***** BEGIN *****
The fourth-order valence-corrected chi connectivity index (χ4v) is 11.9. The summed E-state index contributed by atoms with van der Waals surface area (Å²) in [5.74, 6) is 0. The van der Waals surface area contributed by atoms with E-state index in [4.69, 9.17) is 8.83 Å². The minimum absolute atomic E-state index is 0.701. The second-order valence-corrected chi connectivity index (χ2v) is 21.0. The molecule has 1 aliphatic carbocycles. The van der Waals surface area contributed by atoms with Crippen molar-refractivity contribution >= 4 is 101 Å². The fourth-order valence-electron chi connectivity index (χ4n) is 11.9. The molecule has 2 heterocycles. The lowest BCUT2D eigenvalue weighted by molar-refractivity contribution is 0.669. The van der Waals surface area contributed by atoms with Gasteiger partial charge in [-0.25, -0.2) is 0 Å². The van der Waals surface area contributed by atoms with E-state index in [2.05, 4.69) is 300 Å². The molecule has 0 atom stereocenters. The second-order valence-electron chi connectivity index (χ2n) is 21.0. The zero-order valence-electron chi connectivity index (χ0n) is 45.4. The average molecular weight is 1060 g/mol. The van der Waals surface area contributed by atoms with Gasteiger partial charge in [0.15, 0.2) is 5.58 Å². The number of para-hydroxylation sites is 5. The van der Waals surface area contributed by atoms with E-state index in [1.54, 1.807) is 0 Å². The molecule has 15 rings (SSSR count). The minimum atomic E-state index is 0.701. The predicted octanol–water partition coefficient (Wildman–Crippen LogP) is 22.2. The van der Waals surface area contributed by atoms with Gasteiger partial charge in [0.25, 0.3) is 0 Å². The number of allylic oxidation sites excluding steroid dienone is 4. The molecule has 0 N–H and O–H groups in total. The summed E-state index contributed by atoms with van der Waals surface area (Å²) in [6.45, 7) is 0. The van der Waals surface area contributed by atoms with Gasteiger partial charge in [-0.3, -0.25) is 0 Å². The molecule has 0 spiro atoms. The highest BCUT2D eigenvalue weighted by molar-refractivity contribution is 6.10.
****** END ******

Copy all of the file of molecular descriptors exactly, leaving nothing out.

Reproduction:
The fourth-order valence-corrected chi connectivity index (χ4v) is 11.9. The summed E-state index contributed by atoms with van der Waals surface area (Å²) in [5.74, 6) is 0. The van der Waals surface area contributed by atoms with E-state index in [4.69, 9.17) is 8.83 Å². The minimum absolute atomic E-state index is 0.701. The second-order valence-corrected chi connectivity index (χ2v) is 21.0. The molecule has 1 aliphatic carbocycles. The van der Waals surface area contributed by atoms with Crippen molar-refractivity contribution >= 4 is 101 Å². The fourth-order valence-electron chi connectivity index (χ4n) is 11.9. The molecule has 2 heterocycles. The lowest BCUT2D eigenvalue weighted by molar-refractivity contribution is 0.669. The van der Waals surface area contributed by atoms with Gasteiger partial charge in [-0.25, -0.2) is 0 Å². The van der Waals surface area contributed by atoms with E-state index in [2.05, 4.69) is 300 Å². The molecule has 0 atom stereocenters. The second-order valence-electron chi connectivity index (χ2n) is 21.0. The zero-order valence-electron chi connectivity index (χ0n) is 45.4. The average molecular weight is 1060 g/mol. The van der Waals surface area contributed by atoms with Gasteiger partial charge in [0.15, 0.2) is 5.58 Å². The number of para-hydroxylation sites is 5. The van der Waals surface area contributed by atoms with E-state index in [1.54, 1.807) is 0 Å². The molecule has 15 rings (SSSR count). The minimum atomic E-state index is 0.701. The predicted octanol–water partition coefficient (Wildman–Crippen LogP) is 22.2. The van der Waals surface area contributed by atoms with Gasteiger partial charge in [0.25, 0.3) is 0 Å². The number of allylic oxidation sites excluding steroid dienone is 4. The molecule has 0 N–H and O–H groups in total. The summed E-state index contributed by atoms with van der Waals surface area (Å²) in [6.45, 7) is 0. The van der Waals surface area contributed by atoms with Gasteiger partial charge in [-0.3, -0.25) is 0 Å². The molecule has 0 spiro atoms. The highest BCUT2D eigenvalue weighted by molar-refractivity contribution is 6.10.